Assistive technology devices and services were first defined in federal law in the Individuals with Disabilities Education Act of 1990 (Public Law 101-476). These definitions remained unchanged until 2004 with the passage of the Individuals with Disabilities Education Improvement Act (Public Law 108-446) when an exemption to the definition of an assistive technology device was added to clarify a school system’s responsibility to provide surgically implanted technology such as cochlear implants.
Assistive Technology Device
Assistive technology devices are identified in the IDEA 2004 as:
Any item, piece of equipment or product system, whether acquired commercially off the shelf, modified, or customized, that is used to increase, maintain, or improve the functional capabilities of children with disabilities.
The term does not include a medical device that is surgically implanted, or the replacement of such device.
(Authority 20 U.S.C. 1401(1))
Although the IDEA uses the term “device”, it is important to recognize that assistive technology devices required by students with disabilities include hardware and software as well as stand-alone devices. Almost any tool can be considered to be an assistive technology device except for those assistive technology devices that are surgically implanted and have been excluded from the definition of an assistive technology device as defined in IDEA.
The definition of an assistive technology device is very broad and gives IEP teams the flexibility that they need to make decisions about appropriate assistive technology devices for individual students. Assistive technology includes technology solutions that are generally considered instructional technology tools, if they have been identified as educationally necessary and documented in the student’s IEP. For example, a classroom computer with a word processing program can be considered assistive technology for a student who demonstrates difficulty in writing and spelling if the IEP team has determined that it is educationally necessary. Assistive technology devices can be purchased from a local store or a vendor that specializes in the production and sale of assistive technology devices. These devices often need to be modified or customized to meet the individual needs of a student with a disability. For example, a computer keyboard may need to be adapted through the addition of tactile locator dots for a student with a visual impairment. When determining assistive technology needs, IEP teams should consider commercially available solutions that may be used “as is” or ones that can be modified to meet the student’s unique needs. In some situations, it may be necessary to construct a device to meet the student’s needs.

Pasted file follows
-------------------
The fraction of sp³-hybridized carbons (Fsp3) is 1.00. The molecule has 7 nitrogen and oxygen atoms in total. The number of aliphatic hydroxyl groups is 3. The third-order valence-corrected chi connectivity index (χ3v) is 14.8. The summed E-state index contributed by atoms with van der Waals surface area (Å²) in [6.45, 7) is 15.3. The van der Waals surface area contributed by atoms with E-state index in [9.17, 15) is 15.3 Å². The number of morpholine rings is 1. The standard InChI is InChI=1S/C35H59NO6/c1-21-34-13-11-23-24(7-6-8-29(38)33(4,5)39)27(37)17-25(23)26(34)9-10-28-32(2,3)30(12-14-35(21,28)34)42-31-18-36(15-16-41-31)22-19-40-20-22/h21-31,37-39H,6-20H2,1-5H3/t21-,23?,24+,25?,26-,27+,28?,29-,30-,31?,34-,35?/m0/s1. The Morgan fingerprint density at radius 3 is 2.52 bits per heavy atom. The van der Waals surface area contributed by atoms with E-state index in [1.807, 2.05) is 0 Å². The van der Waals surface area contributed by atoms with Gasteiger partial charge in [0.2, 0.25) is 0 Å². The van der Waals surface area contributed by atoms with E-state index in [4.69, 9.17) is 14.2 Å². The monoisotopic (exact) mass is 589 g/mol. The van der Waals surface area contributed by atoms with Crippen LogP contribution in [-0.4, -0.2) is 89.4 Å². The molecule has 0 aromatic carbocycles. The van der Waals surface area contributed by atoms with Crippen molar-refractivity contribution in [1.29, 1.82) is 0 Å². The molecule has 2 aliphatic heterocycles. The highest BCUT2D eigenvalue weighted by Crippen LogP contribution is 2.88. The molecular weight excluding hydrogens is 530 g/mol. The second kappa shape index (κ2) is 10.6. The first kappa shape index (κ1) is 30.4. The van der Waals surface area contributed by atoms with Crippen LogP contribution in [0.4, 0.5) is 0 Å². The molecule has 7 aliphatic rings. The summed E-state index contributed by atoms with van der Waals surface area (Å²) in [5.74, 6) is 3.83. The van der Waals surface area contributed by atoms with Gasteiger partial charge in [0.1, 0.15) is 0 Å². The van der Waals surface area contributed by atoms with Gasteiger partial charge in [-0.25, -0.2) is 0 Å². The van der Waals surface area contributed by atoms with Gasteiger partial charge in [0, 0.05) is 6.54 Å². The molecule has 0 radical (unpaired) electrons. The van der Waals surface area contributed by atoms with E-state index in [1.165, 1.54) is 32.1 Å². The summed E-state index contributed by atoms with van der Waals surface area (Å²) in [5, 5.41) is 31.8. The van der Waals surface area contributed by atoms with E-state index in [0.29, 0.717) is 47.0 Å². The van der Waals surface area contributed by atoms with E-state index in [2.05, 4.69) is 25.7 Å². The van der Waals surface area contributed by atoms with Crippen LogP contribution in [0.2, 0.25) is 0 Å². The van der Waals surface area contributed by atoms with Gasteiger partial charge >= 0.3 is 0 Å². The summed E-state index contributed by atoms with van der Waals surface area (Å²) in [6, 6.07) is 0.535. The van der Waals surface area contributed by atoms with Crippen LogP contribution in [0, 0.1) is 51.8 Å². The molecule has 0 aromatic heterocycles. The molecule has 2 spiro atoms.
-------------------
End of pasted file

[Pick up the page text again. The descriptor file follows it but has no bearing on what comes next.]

A range of assistive technology devices are available. Some are relatively “low technology” and inexpensive. For example, a pencil grip is an assistive technology device that may be used by a student with a physical disability to improve handwritten communication through increasing the student’s grasp of and control over his or her pencil. An adapted cup with enlarged handles may be used by a student who has difficulty holding a standard cup. Other devices are more “high technology” tools and are often more expensive. An example of a “high technology” tool is an augmentative communication device in which a student types in messages on a communication display and they are spoken aloud.
Assistive technology devices are available in a variety of categories to address functional capabilities of students with disabilities. These categories include but are not limited to:
Academic and Learning Aids: Electronic and non-electronic aids such as calculators, spell checkers, portable word processors, and computer-based software solutions that are used by students who has difficulty achieving in the educational curriculum